This week, Miami New Times is publishing a guide to the eight of the worst public works projects in Miami-Dade, where bureaucrats and elected officials take pride in wasting millions in taxpayer dollars on crap residents have little-to-no use for. As we reveal each one of these boondoggles on Riptide, we're asking readers to send us their suggestions of the most asinine things local government has built in your neighborhoods. We'll pick the best one and send the winner a seven-day pass to try out the wonderfully terrible public bus and rail system provided by Miami-Dade Transit. Leave your suggestions in the comments or email them to Banana Republican. Enjoy!
Today, we take a stroll on the least used pedestrian and cyclist path in Miami-Dade County.
dumb about it:
Throws good money after bad.
it was built:
To create the illusion that Miami is friendly to pedestrians and
afternoon rush hour this past October 28. We count three people
traveling on the 27-year-old, nine-mile strip of pavement known as
the M-Path, which runs mostly along busy South Dixie Highway, from
the mouth of the Miami River to Red Road. There's one guy on a
royal-blue Schwinn near the Coconut Grove Metrorail station and a
woman pushing a stroller with a baby at the Douglas Road station.
Although the M-Path was designed with cyclists and pedestrians in
mind, most days you'd be hard-pressed to find either.
because of heavy vehicular traffic and a gauntlet of 21 dangerous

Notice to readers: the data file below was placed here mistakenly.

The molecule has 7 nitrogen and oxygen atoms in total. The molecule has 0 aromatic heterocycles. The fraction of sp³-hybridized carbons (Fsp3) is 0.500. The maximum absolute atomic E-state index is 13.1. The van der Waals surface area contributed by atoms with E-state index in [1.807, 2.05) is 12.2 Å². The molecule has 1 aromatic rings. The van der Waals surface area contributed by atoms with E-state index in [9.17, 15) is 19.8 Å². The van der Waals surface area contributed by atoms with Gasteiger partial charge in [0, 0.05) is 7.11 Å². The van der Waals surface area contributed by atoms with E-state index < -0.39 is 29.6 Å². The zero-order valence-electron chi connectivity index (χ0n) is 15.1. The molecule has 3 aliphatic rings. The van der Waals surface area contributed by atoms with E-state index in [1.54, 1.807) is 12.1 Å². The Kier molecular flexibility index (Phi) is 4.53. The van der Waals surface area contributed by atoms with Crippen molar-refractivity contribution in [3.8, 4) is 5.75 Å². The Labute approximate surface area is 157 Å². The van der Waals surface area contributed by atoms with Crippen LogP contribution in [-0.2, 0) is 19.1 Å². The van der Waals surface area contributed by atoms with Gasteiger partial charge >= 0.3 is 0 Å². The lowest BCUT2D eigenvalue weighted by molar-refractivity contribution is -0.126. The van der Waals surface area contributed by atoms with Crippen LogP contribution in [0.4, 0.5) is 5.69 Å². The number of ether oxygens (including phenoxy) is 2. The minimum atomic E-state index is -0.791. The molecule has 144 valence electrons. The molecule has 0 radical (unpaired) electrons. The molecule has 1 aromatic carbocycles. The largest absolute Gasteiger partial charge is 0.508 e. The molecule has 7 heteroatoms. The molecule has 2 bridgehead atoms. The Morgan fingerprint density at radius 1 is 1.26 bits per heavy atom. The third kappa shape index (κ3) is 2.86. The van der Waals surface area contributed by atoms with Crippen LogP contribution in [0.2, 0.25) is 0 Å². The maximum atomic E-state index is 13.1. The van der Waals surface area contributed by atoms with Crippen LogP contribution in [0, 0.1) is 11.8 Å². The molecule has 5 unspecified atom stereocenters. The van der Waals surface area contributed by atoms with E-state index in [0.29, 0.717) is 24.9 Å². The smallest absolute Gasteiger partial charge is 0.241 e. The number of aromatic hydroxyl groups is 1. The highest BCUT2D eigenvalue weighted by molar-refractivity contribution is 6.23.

intersections. There aren't even signs warning drivers to slow down
or stop at crosswalks. Most
cyclists avoid the M-Path. "Last time I was on it was three months
ago," Miami Bike Scene blogger Rydel Deed says. "On days you ride
the M-Path, you can't let your guard down. The M-Path sucks."
Miami blogger Tony Garcia, another critic, says the M-Path shows that
planners give priority to motorists. "Our transportation system
tends to be mediocre when it comes to all other modes besides cars."
The path could be great for nonmotorists, but "it seems like it
goes nowhere," he says.
transportation officials are wasting $4.5 million more. They are
building a pedestrian bridge that will link the M-Path at Red Road to
the Dadeland North Metrorail station and the South Dade Trail, a
million-dollar, 20-mile urban path to Florida City. The bridge is
slated to open in December.
solution, Deed says. "At the very least, paint the
crosswalks green so people in cars can see there is a path in front
of them," he suggests. "That is something that is so inexpensive
to do. I'd rather have that than spend millions on a bridge."
Guide to Trashing Taxpayers:
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